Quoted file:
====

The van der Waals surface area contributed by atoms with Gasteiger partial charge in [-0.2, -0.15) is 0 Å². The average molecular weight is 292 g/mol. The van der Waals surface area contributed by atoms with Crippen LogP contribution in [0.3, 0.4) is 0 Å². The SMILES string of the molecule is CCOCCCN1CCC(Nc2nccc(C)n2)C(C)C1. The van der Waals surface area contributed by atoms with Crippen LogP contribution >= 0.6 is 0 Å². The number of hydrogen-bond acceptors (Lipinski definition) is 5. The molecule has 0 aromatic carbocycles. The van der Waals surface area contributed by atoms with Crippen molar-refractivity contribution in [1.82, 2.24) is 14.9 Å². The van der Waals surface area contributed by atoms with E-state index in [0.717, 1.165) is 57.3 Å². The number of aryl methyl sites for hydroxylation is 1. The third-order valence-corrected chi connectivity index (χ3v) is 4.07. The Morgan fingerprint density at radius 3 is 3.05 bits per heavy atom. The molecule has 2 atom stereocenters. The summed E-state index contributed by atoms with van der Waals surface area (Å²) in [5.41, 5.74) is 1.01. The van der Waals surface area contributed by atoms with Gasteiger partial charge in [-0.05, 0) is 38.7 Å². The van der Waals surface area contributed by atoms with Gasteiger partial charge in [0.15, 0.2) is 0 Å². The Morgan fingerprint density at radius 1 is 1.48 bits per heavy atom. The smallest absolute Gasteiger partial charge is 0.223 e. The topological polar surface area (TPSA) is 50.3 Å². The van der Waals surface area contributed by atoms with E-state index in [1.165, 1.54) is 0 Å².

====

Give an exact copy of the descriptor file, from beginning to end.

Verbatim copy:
The van der Waals surface area contributed by atoms with Gasteiger partial charge in [-0.2, -0.15) is 0 Å². The average molecular weight is 292 g/mol. The van der Waals surface area contributed by atoms with Crippen LogP contribution in [0.3, 0.4) is 0 Å². The SMILES string of the molecule is CCOCCCN1CCC(Nc2nccc(C)n2)C(C)C1. The van der Waals surface area contributed by atoms with Crippen LogP contribution >= 0.6 is 0 Å². The number of hydrogen-bond acceptors (Lipinski definition) is 5. The molecule has 0 aromatic carbocycles. The van der Waals surface area contributed by atoms with Crippen molar-refractivity contribution in [1.82, 2.24) is 14.9 Å². The van der Waals surface area contributed by atoms with E-state index in [0.717, 1.165) is 57.3 Å². The number of aryl methyl sites for hydroxylation is 1. The third-order valence-corrected chi connectivity index (χ3v) is 4.07. The Morgan fingerprint density at radius 3 is 3.05 bits per heavy atom. The molecule has 2 atom stereocenters. The summed E-state index contributed by atoms with van der Waals surface area (Å²) in [5.41, 5.74) is 1.01. The van der Waals surface area contributed by atoms with Gasteiger partial charge in [-0.05, 0) is 38.7 Å². The van der Waals surface area contributed by atoms with Gasteiger partial charge in [0.15, 0.2) is 0 Å². The Morgan fingerprint density at radius 1 is 1.48 bits per heavy atom. The smallest absolute Gasteiger partial charge is 0.223 e. The topological polar surface area (TPSA) is 50.3 Å². The van der Waals surface area contributed by atoms with E-state index in [1.165, 1.54) is 0 Å².